New Testament in Context
Galilean Village Life in the Time of Jesus Christ
Knowing about first-century village life where Jesus lived can help us better understand His teachings and draws us closer to Him.
The New Testament Gospels record that Jesus spent most of His life and ministry among the Jewish villages near the Sea of Galilee, a freshwater lake north of Judea surrounded by low hills and agricultural plains.1
Not only did this region provide the physical, cultural, and religious settings of Jesus’s childhood years, but it was also where He called His earliest disciples, performed many of His miracles, and began to proclaim the “good news” of the kingdom.2
Knowing about first-century village life in the region can help us better understand His teachings and bring gospel stories to life in a way that draws us closer to Him.
Scriptures, historical sources, and archaeological excavations near the Sea of Galilee indicate that, although this area was once inhabited by some of the northern tribes of Israel,3 the Galilean villages of Jesus’s day—such as Nazareth, Cana, Nain, Capernaum, Chorazin, and others—were settled during the first two centuries BC, when Judean families migrated northward as part of the expanding Hasmonean kingdom.
By the time of the New Testament, the population of these villages ranged from a few hundred to a few thousand inhabitants, most of whom engaged in the types of farming, fishing, and trade activities to which Jesus often alluded in His parables and sermons.4
Daily life in Galilean villages was relatively modest, especially in comparison to the larger cities of the region (such as Jerusalem) with their Roman-style urban layout, construction technology, and amenities.
For example, Galilean villages typically had no centralized planning, paved roads or plazas, monumental architecture, or running water facilities. Instead, they mostly consisted of small groups of homes with simple living rooms clustered around a shared courtyard (allowing for little personal space). They were made of stacked fieldstones bound with mortar and had thatched roofs covered with a layer of plaster.5 And they housed extended families who worked together in their farming, fishing, craft, or food preparation activities.6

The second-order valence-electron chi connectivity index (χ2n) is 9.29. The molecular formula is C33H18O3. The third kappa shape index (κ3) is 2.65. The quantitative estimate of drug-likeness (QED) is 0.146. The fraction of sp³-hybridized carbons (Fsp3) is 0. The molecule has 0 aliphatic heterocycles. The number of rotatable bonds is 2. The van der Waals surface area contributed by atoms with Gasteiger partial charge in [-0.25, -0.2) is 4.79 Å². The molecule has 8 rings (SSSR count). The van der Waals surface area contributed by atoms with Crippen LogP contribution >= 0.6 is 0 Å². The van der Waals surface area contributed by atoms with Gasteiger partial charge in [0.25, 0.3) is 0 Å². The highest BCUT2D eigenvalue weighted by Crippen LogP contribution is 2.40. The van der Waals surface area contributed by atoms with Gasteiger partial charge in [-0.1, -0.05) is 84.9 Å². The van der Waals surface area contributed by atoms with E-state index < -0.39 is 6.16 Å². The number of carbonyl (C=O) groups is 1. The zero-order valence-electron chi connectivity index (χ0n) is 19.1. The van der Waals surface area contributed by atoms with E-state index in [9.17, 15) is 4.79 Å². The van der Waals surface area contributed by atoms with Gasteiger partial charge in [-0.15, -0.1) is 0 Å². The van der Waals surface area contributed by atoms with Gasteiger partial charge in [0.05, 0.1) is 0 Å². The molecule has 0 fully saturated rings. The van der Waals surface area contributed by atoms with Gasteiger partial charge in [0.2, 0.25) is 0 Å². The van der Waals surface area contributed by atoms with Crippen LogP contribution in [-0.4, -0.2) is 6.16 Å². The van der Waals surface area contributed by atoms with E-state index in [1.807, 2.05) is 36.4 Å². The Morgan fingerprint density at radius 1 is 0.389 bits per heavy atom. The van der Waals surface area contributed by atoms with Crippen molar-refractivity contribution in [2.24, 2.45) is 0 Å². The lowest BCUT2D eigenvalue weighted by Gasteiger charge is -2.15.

As homes expanded to accommodate growing needs, packed-dirt paths and alleyways naturally developed, which made living conditions dusty in the hot summers and muddy in the rainy winter season.
Because taxes in this period were high and most families lived only slightly above subsistence levels, homes in Galilean villages displayed no internal decor, had limited furnishings, and contained no luxury items.
Family members typically prepared meals using grinding stones and ovens; sat and slept on reed mats covering the home’s packed-dirt floors; and dined out of cooking pots and shared dishes by dipping bread into soups or thin stews.
Typical meals also would have included local wine, olive oil, legumes (lentils, beans, and chickpeas), fruits (grapes, olives, figs, and dates), vegetables (onions, leeks, and cabbages), fish, and dairy products (goat cheese, butter, and milk).
With no running water or bathing facilities in these settlements, hygiene among Galilean villagers would have been significantly lower than modern standards.
In addition to the region’s physical environment, villages in first-century Galilee were mostly inhabited by religiously observant Jewish families.
They spoke Aramaic (perhaps blended with occasional Hebrew words and phrases), celebrated holy days such as the Sabbath (which was welcomed in with the lighting of small oil lamps) and kept kosher dietary laws as prescribed in the Torah,7 offered Jewish prayers such as the Shema,8 maintained varying levels of ritual purity,9 gathered in modest synagogue settings,10 and orally passed down scriptural stories and teachings.
Most villagers could not afford to wear long robes or multiple layers of clothing but instead wore the common clothing of Roman Palestine: a simple knee-length, sleeveless tunic cinched at the waist with a belt, leather sandals, and a mantle draped around the shoulders for extra warmth during the winter season.
In addition, Jewish men would have worn sacred fringes on the corners of their mantles (with no evidence for religious head coverings in this period), and married women would have worn their hair pulled up in a small net.11
These and other aspects of Jewish daily life in first-century Galilee offer a valuable glimpse into the world in which Jesus lived, and keeping them in mind as we read the gospel accounts can greatly illuminate our understanding of his mortal ministry, messages, and calls to discipleship.